Reflection can also be used to this end. This is when the practitioner picks up on the last few words spoken by the patient in order to encourage them to expand on the point. However, closed questions are sometimes necessary when looking into specific manifestations of illness but in general open-ended questions will go further to empowering the patient.
Silence can also be an important tool to the practitioner and they should not feel that there must always be someone talking. Silence can give the patient time to think about what they want to say and the best way to express themselves. At the same time it gives the practitioner time to collect his thoughts and assimilate what the patient has been expressing. It must be remembered not to allow the silence to last too long, as it may become uncomfortable and if silences occurs too often, it could cause the patient to question the practitioner’s ability.
Physical and Behavioural Techniques
To encourage the patient to continue their elucidations, the practitioner must maintain concentration on what they are saying while at the same time clearly conveying this fact. Several skills can be employed by the practitioner to indicate to the patient that he is following what they are saying. Minimal prompts such as head nods, ‘yes’s’ and ‘mm’s’ can be used to this end. Although useful, if used excessively they can actually have the opposite effect, making the practitioner simply appear to be using a detached, automated response.
The practitioner can use certain behavioural techniques to show that they are interested in what the patient has to say. Different seating arrangements can lead to subtle changes in the communication process. Sitting directly across a desk from the patient, the practitioner creates an authoritative / dependant setting. However, if the patient only sits across the corner of the desk from the practitioner this authoritative barrier is reduced, allowing up to six times more interaction to be obtained. If the practitioner sits next to the patient there is a further reduction in the sense of authority and interaction will fall. This lack of authority can be compensated for in other ways, such as wearing a white coat.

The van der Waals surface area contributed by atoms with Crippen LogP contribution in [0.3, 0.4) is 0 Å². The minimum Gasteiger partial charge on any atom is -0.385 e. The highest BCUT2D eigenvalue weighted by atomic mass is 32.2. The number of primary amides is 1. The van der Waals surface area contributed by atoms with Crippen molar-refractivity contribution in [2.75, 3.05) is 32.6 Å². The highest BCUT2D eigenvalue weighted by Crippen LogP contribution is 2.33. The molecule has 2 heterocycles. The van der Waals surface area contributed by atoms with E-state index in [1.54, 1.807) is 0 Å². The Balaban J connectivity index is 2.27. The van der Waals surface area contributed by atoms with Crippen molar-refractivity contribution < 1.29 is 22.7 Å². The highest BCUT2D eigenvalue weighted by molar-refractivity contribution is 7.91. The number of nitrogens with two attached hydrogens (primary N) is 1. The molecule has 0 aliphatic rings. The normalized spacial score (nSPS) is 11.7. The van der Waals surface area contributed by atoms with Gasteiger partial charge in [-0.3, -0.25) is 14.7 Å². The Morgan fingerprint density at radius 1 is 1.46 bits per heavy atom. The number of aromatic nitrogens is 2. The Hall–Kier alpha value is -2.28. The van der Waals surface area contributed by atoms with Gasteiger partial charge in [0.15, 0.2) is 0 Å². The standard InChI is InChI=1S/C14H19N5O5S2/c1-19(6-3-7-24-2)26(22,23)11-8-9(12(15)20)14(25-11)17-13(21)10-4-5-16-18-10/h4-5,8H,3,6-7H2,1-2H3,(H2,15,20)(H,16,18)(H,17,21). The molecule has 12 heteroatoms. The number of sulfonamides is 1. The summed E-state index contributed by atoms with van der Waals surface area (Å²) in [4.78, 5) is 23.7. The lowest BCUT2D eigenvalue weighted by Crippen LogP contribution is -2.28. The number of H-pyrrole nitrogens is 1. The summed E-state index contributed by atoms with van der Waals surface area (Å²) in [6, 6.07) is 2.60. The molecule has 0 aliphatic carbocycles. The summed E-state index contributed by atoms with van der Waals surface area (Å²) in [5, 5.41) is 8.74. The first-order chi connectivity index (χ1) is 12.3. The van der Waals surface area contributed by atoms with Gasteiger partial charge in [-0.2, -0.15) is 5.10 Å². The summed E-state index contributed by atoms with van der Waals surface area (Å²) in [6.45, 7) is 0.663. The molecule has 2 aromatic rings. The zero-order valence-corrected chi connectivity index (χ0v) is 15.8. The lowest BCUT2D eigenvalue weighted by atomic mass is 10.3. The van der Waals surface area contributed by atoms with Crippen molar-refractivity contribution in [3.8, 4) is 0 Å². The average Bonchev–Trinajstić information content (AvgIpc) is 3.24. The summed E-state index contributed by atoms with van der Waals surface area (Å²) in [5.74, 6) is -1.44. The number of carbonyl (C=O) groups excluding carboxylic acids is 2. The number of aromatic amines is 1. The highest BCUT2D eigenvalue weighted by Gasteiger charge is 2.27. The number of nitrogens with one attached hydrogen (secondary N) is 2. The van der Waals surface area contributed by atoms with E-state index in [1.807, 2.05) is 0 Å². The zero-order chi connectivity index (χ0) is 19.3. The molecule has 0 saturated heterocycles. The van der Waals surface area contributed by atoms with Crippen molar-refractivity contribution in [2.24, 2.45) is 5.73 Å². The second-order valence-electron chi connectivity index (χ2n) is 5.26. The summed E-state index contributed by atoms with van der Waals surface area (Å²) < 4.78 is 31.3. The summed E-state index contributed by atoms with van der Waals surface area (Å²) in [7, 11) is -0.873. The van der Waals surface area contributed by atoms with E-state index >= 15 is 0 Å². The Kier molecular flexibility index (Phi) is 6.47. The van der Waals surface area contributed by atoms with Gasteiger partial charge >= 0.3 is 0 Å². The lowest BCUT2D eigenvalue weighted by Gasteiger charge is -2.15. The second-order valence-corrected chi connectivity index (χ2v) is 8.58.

In all seating scenarios, the practitioner should always sit squarely to the patient so as to be in a position to clearly observe all aspects of the patient’s communication. It is helpful if the practitioner adopts an open posture so as to ‘physically embody’ receptiveness to what the patient is saying. If the practitioner leans toward the patient slightly, it can again ‘physically embody’ interest. Reasonable eye contact is an important tool to convey that the practitioner is listening and understanding the patient. However, these techniques can be overused, making the patient feel uncomfortable.
Finally the practitioner should be relaxed when listening to the patient and fully devote themselves to the tasks of listening and attending. If the practitioner appears nervous this will not inspire trust in the patient and the practitioner may begin to ‘over talk’ and forget about listening.
Concreteness refers to clarity, both in the practitioner’s dealings with the patient and also in helping the patient to express themselves. This is very important when dealing with patients who are suffering from an illness. It often entails the use of closed questions to help clarify vague statements made by the patients. An example would be when enquiring about diet and the patient responds that they have a ‘healthy diet’. The practitioner’s idea of healthy might be far removed from the patient’s idea and it will be beneficial if the practitioner enquires more specifically as to the composition of the diet.
The practitioner can greatly empower the therapeutic relationship by clearly explaining how he views the patient’s illness, what steps he will take and what steps he would like the patient to take. When these explanations are given, technical language should be avoided. The practitioner must also try to make sure they are understanding what the patient is explaining and can occasionally summarise in order to clarify what has been said.
The practitioner must also take measures himself in order to remain professional and in a position to help the patient. They must find an optimum position at which to stand in regard to the patient. The practitioner must avoid throwing himself into each case, as he will lose objectivity and allow personal feelings and emotions affect his professional position. However, stand too far back and he will lose the empathic viewpoint.